Ambroise Pare: A Man That Makes An Amputee Smell Like Roses

9/07/2010 12:41:00 PM ·

PareHandAmbroise Pare was a French physician, who during the 16th century, made advancements in medicine. Many individuals today regard Pare as the father of modern surgery.


In 1537, Pare was an army physician, attending gunshot victims and suffering patients.  Traditionally, gunshot wounds were treated with boiling hot oil, since the wound itself was considered poisonous. Pare, however, made a mixture of rose oil, turpentine, and egg yolks. The mixture was, of course, much more bearable for the patients. Ironically, this new method healed the wound faster, prompting Pare to publish his findings in 1545.

Ambroise also employed some new methods to amputations, which were typically sealed by cauterizing them to prevent complications or death. Pare reinstated the Roman custom of tying off the vein or artery to prevent bleeding during surgery.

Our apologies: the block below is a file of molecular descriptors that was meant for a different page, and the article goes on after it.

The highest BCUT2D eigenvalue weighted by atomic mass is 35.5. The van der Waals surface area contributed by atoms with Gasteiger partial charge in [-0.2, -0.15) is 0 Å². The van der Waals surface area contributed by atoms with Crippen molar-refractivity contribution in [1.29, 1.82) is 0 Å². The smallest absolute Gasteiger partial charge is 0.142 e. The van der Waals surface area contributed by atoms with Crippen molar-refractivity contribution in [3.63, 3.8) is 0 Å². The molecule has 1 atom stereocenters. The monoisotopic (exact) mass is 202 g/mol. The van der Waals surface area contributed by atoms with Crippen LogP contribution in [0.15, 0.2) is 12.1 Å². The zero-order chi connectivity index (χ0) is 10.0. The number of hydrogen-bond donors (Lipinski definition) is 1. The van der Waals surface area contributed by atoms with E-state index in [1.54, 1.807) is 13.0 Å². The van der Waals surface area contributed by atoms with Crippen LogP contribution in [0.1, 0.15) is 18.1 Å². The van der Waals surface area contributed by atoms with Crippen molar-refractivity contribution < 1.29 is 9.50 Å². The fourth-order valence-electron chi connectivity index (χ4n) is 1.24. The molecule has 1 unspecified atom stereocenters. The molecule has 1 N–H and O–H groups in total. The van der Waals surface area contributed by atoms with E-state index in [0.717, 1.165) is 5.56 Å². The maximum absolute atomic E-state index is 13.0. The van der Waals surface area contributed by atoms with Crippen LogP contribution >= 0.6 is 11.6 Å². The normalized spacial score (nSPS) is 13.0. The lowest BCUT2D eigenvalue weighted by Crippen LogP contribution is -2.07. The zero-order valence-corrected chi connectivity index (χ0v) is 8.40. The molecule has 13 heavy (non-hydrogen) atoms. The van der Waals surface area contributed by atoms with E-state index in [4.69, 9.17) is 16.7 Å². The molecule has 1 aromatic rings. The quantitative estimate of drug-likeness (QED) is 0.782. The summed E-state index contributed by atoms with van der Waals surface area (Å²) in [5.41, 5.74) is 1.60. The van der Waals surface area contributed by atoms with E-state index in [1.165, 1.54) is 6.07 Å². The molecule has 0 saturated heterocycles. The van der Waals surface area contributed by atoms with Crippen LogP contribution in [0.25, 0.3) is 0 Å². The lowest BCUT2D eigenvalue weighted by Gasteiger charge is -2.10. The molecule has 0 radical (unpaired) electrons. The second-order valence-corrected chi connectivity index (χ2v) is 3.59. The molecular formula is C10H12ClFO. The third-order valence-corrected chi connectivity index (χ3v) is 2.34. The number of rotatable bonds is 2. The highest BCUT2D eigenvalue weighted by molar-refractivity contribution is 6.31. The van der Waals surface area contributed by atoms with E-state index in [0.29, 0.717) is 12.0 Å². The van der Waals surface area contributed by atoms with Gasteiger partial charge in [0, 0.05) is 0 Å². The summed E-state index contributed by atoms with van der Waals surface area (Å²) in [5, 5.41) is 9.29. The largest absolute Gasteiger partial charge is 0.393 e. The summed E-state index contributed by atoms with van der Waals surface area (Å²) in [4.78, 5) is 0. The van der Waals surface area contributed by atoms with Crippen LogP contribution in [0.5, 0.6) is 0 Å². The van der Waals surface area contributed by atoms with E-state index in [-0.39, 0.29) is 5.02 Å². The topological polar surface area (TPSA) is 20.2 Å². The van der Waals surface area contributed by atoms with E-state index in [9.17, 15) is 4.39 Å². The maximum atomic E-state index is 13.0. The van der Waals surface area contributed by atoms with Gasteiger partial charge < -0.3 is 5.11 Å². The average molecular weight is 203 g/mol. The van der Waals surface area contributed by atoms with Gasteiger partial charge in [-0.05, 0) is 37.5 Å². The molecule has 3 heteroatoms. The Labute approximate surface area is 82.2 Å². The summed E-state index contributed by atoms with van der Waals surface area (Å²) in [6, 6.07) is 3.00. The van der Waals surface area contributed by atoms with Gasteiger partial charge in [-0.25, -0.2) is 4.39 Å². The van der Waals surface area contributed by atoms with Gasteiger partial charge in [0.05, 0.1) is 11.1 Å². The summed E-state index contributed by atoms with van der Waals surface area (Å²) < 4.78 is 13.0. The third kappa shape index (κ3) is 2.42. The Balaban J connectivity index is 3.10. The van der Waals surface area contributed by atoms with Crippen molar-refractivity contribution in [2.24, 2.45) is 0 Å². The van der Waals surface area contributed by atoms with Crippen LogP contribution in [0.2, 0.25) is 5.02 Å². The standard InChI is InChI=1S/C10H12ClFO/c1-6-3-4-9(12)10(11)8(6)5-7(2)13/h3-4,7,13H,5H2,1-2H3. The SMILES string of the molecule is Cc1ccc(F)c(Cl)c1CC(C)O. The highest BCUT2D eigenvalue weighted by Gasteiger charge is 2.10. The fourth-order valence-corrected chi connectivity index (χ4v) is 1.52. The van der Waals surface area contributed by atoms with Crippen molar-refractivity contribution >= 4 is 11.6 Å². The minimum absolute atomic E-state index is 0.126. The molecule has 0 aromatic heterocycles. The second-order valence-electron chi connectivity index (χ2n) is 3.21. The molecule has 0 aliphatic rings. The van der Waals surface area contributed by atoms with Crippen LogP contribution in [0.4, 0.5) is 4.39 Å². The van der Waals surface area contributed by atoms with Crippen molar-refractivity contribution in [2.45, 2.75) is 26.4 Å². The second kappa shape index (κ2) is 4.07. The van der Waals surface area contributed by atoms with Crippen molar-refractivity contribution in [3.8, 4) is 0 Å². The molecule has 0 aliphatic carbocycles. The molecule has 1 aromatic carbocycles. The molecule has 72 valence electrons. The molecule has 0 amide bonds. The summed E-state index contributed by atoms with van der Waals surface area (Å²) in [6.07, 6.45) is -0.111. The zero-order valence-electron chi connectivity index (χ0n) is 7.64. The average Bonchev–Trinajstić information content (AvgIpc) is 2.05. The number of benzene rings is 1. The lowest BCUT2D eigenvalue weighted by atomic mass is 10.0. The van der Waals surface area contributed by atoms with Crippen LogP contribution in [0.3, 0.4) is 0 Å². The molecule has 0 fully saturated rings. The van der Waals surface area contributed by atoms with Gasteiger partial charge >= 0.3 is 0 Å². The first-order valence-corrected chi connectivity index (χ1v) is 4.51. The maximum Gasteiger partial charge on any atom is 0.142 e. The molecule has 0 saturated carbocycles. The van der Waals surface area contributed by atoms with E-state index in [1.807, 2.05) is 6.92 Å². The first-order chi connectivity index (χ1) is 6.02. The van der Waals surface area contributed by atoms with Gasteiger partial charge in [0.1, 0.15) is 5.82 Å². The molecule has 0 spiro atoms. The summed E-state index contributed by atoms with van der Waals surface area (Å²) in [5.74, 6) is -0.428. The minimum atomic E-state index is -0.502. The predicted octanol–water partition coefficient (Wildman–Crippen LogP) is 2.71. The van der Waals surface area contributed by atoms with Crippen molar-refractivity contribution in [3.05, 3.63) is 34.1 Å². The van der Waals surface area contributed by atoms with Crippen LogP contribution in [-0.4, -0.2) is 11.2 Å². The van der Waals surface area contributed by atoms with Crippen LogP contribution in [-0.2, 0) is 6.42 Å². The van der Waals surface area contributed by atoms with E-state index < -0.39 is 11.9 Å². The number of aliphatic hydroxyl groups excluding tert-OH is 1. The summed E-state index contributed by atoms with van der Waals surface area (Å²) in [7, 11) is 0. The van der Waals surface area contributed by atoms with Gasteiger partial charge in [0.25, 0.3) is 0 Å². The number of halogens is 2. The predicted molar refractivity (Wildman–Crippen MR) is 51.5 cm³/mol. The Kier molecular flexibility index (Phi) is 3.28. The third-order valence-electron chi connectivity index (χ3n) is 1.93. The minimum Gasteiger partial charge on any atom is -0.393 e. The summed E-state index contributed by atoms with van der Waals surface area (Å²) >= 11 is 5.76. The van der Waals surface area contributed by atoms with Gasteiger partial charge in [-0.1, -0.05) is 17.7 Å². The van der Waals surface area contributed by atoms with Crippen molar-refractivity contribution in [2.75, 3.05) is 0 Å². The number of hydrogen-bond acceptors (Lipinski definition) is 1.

The four kings of France, Henry II, Francis II, Charles IX and Henry III,  recognized Pare’s abilities and employed him as their royal surgeon.

AmbroisePare
Pare was an innovator, and in so doing, created several different types of prostheses. Most notable were the designs for a prosthetic hand and ocular prostheses, making artificial eyes from enameled gold, silver, porcelain and glass.

Paré's greatest accomplishment, aside from actually coming up with new surgical techniques, was to spread this information throughout the barber-surgeon community, elevating surgery's status to a professional level and paving the way for vast improvements in surgical care. ~Discoveries in Medicine

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